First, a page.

Clinicopathological study of Jejunoileal atresia.

Balasundaram, M (2008) Clinicopathological study of Jejunoileal atresia. Masters thesis, Madras Medical College, Chennai.


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INTRODUCTION : Intestinal atresia is one of the most common surgical disease in neonates. Jejunoileal atresia occurs more frequently than duodenal or colonic atresia. It accounts 30% of all cases of neonatal intestinal obstruction. The incidence of jejunoileal atresia varies between 1/300 and 1/3000 live birth. Ravitch et al estimated the over all incidence of intestinal atresia at 1 per 2719 live birth. Boys and girls are equally affected. Down Syndrome is most uncommon in babies with jejunoileal atresia compared with duodenal atresia. The intestine proximal to obstruction is usually dilated and hypertrophied and has a cynosed appearance and may have patches of necrotic areas. The peristaltic movement in this segment is subnormal and ineffective. The distal bowel is unused and worm like, potentially normal in length and function. If the atresia has occured late in intrauterine life the bowel distal to atresia have a near normal calibre. At the level of atresia, the ganglion of the enteric nervous system are atrophic and hypocellular. These changes are most likely the result of ischemia. Intestinal dysmotility is an important problem in the post operative management of patients with jejunoileal atresia. The alterations of neural and muscular elements and the extent of histologic changes proximal and distal to atresia may contribute to the postoperative intestinal dysmotility in these cases, but the etiology of this disease is not yet to be understood4. The distended proximal bowel produces a significant technical problem for anastomosis and also predisposes to the intestinal dysmotility as it is deficient of muscular and neural elements. The operative techniques and medical treatments, including nutritional therapy, have led to an improvement in the outcome of patients with intestinal atresia, some problems related to the management of intestinal atresia still remain unresolved. The post operative intestinal dysmotility is frequently associated with dilatation of the proximal intestinal segment but its etiology is not yet fully understood. Hypoplasia of intramural nerves and pacemaker cells and abnormal musculature in the proximal segment of jejunoileal atresia were accepted as causative factors for intestinal dysmotility. AIM : The aim of this study is to investigate the possible etiological factors of Jejunoileal atresia by evaluating the resected specimen histopathologically, regarding the histological structure of intestinal muscular layer and myentric plexuses. MATERIALS AND METHODS : For this study, Patients with complaints of Abdominal distension, Bilious vomiting and not passed Meconium were chosen. Patients admitted to the Paediatric Surgical department at ICH & HC, Chennai, Tamil Nadu during the period January 2007 to April 2008 were included in the study. Totally 20 No. of patients were included for the study. This study is a prospective study. Control tissues of Jejunum and ileum were obtained from 2 patients who underwent small bowel resection for intussusception. Patients of age group less than one month and either sex were included Informed consent for the study were taken in each case. The nature of surgery is resection and end to back anastanosis. Specimen is taken 5 cm of the proximal dilated segment and 3 cm of the distal segment. Ethical Committee clearance was obtained from the ethical committee of ICH & HC, Chennai. CONCLUSION : In our studies the proximal segment of atretic intestine showed structural deficits. Ganglion cells were normal. Defect in the intestinal musculature were prominent but intestinal mucosa was intact. These abnormalities were seen both on the antimesentric side and on the mesentric side, which support vascular accident as a causative factor. When possible adequate resection rather than tapering enteroplasty should accompany the repair of intestinal atresia to eliminate the intestinal segment with structural defects. When this is not feasible sufficient tapering is preferred. Muscular defect also present at the proximal end of distal atretic bowel and it requires resection at the time of surgical correction of atresia. Adynamic intestinal segment owing to insufficient resection may lead to prolonged intestinal dysmotility in the post operative period, which may result in sepsis and death.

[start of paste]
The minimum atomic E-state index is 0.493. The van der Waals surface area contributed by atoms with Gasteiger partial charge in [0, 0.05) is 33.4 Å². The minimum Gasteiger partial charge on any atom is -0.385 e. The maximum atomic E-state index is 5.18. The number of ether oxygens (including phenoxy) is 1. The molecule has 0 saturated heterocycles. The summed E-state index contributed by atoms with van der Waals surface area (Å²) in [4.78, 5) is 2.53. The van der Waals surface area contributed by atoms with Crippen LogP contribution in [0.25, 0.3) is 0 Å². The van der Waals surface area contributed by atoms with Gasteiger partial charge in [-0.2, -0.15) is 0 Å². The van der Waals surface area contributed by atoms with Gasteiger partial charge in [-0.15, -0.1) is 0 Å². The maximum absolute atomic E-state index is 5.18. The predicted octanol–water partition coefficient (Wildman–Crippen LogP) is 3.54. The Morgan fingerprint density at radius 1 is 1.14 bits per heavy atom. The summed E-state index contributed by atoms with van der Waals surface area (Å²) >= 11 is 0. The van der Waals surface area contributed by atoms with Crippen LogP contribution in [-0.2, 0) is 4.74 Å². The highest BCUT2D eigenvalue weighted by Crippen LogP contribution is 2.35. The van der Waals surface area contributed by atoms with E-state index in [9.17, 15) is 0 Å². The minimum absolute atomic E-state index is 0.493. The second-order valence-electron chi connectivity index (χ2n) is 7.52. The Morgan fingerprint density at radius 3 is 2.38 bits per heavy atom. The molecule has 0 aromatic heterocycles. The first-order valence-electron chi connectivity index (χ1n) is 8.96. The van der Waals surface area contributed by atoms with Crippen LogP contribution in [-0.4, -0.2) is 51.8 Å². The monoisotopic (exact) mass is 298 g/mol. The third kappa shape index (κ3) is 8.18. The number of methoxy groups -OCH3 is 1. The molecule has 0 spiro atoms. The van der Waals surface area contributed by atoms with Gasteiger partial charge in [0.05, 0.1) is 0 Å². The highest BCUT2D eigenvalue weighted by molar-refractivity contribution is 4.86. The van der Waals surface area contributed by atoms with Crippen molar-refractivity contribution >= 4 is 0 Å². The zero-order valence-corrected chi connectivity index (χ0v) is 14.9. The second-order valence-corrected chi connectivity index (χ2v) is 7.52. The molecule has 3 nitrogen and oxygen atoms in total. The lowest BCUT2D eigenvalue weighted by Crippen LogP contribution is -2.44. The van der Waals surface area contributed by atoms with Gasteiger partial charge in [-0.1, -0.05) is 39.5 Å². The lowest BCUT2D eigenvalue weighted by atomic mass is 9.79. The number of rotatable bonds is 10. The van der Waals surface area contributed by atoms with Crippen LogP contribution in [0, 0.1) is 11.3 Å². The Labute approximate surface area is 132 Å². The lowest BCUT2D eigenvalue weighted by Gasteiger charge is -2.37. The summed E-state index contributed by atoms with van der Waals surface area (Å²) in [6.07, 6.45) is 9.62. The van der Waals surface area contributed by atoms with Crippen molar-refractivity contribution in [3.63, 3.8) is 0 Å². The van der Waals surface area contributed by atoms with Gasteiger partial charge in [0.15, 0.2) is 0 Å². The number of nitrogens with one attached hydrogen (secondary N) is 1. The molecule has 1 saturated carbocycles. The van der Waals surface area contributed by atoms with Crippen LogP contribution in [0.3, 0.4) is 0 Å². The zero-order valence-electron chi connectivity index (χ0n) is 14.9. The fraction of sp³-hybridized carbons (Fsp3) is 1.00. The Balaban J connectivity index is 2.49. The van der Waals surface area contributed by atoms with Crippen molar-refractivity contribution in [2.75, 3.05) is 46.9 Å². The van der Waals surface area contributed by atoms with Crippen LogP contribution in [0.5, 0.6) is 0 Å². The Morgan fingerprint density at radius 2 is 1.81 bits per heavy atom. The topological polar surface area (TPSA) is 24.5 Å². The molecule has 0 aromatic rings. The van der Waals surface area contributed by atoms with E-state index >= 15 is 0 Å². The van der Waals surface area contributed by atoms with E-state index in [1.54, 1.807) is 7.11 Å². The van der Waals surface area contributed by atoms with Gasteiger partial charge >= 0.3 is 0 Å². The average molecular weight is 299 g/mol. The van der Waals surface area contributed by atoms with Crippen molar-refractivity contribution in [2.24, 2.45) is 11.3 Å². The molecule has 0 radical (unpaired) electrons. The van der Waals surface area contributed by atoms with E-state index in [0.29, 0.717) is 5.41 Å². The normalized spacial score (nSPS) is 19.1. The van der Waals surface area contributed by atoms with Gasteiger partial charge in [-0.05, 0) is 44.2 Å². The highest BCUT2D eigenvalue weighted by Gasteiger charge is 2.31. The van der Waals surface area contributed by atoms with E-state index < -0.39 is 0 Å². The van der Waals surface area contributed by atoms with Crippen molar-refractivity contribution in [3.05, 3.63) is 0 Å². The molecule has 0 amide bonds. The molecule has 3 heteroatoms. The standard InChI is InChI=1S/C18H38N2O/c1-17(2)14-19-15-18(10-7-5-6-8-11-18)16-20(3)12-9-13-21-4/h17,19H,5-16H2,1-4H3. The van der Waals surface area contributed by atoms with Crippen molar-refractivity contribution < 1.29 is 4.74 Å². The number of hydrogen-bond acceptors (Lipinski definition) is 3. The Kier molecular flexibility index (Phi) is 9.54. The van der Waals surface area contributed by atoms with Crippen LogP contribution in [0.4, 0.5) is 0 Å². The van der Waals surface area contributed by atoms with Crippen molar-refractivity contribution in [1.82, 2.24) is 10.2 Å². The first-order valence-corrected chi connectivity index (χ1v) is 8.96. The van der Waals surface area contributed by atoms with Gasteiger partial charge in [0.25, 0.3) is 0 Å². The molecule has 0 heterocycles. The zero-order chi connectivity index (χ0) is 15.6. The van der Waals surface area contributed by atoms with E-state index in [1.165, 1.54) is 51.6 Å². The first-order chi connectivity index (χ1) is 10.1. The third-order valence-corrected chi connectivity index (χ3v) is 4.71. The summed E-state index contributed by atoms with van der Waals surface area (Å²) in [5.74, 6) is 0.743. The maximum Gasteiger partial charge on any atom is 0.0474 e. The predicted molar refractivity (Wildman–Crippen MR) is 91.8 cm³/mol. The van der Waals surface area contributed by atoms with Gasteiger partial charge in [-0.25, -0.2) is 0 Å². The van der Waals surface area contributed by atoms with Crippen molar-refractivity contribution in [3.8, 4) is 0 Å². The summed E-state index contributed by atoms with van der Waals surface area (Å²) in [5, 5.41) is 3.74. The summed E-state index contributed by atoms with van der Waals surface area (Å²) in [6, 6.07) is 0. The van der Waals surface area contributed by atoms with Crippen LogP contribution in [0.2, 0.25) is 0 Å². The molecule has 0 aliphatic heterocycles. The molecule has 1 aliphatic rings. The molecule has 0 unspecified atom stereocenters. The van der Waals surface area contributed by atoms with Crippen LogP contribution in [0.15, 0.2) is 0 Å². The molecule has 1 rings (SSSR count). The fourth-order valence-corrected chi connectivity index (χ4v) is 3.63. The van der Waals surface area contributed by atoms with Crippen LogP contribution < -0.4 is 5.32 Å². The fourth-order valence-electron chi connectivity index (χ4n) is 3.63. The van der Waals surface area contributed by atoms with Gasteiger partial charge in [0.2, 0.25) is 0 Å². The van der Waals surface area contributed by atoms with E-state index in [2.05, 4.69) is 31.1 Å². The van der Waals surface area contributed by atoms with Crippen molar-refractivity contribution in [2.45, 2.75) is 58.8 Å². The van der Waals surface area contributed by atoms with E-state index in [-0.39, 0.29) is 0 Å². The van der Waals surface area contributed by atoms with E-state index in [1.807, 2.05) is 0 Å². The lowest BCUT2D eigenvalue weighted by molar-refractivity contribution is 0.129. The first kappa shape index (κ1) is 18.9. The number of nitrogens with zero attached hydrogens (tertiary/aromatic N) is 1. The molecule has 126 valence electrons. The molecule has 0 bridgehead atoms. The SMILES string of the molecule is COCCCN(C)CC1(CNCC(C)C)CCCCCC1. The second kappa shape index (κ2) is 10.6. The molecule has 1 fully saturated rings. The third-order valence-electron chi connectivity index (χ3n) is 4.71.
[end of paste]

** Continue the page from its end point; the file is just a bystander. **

Item Type: Thesis (Masters)
Uncontrolled Keywords: Jejunoileal atresia ; Clinicopathological study.
Subjects: MEDICAL > Paediatric Surgery
Depositing User: Kambaraman B
Date Deposited: 28 Jul 2017 02:59
Last Modified: 28 Jul 2017 02:59

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